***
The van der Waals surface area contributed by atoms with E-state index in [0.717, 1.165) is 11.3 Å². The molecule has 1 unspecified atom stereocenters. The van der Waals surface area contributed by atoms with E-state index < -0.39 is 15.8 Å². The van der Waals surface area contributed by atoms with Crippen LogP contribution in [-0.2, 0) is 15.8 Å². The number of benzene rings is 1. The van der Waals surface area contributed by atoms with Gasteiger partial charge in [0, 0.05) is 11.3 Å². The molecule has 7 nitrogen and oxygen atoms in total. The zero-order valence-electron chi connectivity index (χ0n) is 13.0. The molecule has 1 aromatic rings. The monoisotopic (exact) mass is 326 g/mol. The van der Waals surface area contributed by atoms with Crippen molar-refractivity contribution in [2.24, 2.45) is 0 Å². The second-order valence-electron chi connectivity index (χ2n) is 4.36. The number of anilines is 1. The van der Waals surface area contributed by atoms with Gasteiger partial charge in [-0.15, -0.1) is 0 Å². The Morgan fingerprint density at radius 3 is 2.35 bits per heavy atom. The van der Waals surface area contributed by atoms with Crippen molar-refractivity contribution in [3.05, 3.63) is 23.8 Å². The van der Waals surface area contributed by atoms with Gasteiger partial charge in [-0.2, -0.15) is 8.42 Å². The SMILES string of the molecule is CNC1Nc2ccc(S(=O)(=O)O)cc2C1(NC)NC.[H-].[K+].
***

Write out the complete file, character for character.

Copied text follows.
The van der Waals surface area contributed by atoms with E-state index in [0.717, 1.165) is 11.3 Å². The molecule has 1 unspecified atom stereocenters. The van der Waals surface area contributed by atoms with E-state index < -0.39 is 15.8 Å². The van der Waals surface area contributed by atoms with Crippen LogP contribution in [-0.2, 0) is 15.8 Å². The number of benzene rings is 1. The van der Waals surface area contributed by atoms with Gasteiger partial charge in [0, 0.05) is 11.3 Å². The molecule has 7 nitrogen and oxygen atoms in total. The zero-order valence-electron chi connectivity index (χ0n) is 13.0. The molecule has 1 aromatic rings. The monoisotopic (exact) mass is 326 g/mol. The van der Waals surface area contributed by atoms with Crippen molar-refractivity contribution in [2.24, 2.45) is 0 Å². The second-order valence-electron chi connectivity index (χ2n) is 4.36. The number of anilines is 1. The van der Waals surface area contributed by atoms with Gasteiger partial charge in [-0.15, -0.1) is 0 Å². The Morgan fingerprint density at radius 3 is 2.35 bits per heavy atom. The van der Waals surface area contributed by atoms with Crippen molar-refractivity contribution in [3.05, 3.63) is 23.8 Å². The van der Waals surface area contributed by atoms with Gasteiger partial charge in [-0.2, -0.15) is 8.42 Å². The SMILES string of the molecule is CNC1Nc2ccc(S(=O)(=O)O)cc2C1(NC)NC.[H-].[K+].